Bernie Ecclestone has been up to his old tricks again in the Singapore paddock today, after re-floating the idea of introducing a medals system to Formula One as a means to deciding the drivers' championship. The system was first proposed two years ago by Ecclestone and was even adopted into the 2009 regulations before being hastily withdrawn, but F1's Supremo still believes there is a need to make race wins, not points, decide the championship.
The points system was changed for this year to give a greater proportion of points for race wins and has given fans the enticing prospect of five drivers battling closely for the title with just five races remaining. However, Ecclestone wants the medals system introduced to make winning races even more important for the drivers, insisting the points system isn't working.
"If you look at the points system, it has made absolutely no difference," said Ecclestone. "If we had the old system it would be exactly the same position as now. Which is strange. Maybe they will wake up and think about my gold medal system now. Because Mark would have four gold medals now and two other guys with three, so the championship could go all the way to the wire."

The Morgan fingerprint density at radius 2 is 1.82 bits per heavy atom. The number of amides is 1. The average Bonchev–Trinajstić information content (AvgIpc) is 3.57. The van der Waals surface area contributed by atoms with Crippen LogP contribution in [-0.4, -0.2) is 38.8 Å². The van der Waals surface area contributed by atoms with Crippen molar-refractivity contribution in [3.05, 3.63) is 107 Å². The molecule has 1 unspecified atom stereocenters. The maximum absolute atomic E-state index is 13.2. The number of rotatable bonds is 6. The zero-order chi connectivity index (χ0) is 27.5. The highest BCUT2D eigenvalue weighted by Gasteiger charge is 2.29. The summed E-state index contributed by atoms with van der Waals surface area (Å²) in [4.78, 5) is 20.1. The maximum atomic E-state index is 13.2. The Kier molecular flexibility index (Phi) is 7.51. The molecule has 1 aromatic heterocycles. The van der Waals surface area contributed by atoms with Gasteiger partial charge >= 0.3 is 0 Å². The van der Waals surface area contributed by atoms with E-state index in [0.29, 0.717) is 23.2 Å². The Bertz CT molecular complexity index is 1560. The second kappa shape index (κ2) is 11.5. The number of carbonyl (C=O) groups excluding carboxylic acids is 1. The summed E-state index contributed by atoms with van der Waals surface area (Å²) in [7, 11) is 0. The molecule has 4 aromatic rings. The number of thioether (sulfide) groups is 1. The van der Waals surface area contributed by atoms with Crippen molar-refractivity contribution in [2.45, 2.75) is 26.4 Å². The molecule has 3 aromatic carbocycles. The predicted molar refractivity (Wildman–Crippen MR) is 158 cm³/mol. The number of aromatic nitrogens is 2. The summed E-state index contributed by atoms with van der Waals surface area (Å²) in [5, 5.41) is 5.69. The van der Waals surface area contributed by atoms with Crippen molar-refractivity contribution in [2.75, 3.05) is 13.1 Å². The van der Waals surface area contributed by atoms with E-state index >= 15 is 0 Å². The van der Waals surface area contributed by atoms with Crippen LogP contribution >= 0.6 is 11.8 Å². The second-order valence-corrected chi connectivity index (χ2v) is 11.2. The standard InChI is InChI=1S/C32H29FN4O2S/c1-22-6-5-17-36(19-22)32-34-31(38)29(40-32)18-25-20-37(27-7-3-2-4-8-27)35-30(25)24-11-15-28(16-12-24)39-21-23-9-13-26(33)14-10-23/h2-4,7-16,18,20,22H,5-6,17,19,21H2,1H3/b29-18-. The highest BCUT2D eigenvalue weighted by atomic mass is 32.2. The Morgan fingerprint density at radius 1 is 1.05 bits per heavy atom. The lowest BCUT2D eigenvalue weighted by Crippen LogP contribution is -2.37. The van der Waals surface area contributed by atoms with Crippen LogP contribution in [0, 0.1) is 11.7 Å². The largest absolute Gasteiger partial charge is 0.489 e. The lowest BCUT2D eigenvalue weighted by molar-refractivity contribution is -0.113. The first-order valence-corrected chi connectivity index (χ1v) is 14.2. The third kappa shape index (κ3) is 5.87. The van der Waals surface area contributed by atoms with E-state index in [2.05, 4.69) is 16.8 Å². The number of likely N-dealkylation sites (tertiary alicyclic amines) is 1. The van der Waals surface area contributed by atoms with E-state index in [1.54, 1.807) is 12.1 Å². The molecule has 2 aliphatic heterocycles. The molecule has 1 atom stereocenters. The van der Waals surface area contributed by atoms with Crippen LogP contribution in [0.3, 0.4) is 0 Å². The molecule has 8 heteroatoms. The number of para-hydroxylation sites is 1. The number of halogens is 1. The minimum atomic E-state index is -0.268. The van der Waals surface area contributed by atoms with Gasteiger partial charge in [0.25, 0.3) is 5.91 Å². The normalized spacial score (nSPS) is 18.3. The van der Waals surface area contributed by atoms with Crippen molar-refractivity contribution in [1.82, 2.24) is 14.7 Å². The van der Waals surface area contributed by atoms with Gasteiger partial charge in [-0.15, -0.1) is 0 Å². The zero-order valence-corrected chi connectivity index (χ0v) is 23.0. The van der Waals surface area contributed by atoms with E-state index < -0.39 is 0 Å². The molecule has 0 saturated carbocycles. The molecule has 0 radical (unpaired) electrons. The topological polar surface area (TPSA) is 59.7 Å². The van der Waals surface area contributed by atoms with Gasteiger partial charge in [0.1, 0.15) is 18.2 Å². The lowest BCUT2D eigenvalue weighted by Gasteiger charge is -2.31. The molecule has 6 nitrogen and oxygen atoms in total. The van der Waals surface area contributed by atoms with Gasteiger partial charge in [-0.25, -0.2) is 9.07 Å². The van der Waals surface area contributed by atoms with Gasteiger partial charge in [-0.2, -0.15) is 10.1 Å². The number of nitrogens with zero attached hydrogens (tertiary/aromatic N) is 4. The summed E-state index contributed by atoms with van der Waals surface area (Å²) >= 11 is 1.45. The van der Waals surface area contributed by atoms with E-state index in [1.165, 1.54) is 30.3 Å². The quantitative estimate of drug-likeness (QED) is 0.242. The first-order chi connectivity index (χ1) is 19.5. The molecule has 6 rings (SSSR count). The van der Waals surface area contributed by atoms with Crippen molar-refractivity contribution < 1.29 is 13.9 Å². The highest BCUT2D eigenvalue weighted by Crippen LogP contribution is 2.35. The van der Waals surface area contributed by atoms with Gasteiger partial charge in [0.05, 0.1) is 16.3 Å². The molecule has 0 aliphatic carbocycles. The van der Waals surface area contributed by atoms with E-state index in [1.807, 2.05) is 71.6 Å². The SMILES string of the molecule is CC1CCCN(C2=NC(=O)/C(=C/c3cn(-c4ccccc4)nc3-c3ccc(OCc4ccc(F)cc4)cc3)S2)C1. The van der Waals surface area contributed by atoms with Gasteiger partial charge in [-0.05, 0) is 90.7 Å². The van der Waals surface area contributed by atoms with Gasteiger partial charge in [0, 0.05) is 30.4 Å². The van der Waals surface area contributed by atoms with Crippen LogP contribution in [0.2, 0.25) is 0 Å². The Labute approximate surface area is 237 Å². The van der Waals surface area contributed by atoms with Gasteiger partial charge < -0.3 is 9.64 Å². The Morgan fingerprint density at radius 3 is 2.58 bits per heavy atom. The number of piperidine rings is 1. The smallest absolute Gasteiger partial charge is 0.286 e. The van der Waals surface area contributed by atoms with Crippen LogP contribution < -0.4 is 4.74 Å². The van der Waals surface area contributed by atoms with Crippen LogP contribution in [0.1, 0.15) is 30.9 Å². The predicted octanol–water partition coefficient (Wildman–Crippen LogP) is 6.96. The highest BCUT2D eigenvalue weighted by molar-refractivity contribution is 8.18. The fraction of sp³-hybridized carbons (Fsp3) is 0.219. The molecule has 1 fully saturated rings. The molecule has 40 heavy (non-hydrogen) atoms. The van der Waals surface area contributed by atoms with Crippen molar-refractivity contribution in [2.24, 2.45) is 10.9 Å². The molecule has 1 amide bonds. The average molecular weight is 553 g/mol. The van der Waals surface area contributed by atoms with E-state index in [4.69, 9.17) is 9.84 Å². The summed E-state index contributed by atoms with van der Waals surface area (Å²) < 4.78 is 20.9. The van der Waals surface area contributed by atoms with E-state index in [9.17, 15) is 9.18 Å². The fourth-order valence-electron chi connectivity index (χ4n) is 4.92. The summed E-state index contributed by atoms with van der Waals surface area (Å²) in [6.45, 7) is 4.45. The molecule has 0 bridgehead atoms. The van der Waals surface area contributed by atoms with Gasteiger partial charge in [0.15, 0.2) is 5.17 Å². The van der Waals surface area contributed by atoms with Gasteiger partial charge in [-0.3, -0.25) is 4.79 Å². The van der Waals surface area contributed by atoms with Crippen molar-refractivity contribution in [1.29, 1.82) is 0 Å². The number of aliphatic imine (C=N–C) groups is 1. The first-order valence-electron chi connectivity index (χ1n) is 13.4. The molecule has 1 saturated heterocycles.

2008 world champion Lewis Hamilton doesn't think a move to a medals system would improve the racing however. "At the end of the day we are pushing as hard as we can already to win the races. It doesn't matter if you give us a gold medal or you give us a trophy," said Hamilton on Thursday. "We want to win more than anything. So even if you gave us a gold medal we would still be doing exactly what we are doing right now. It would not make any difference whatsoever."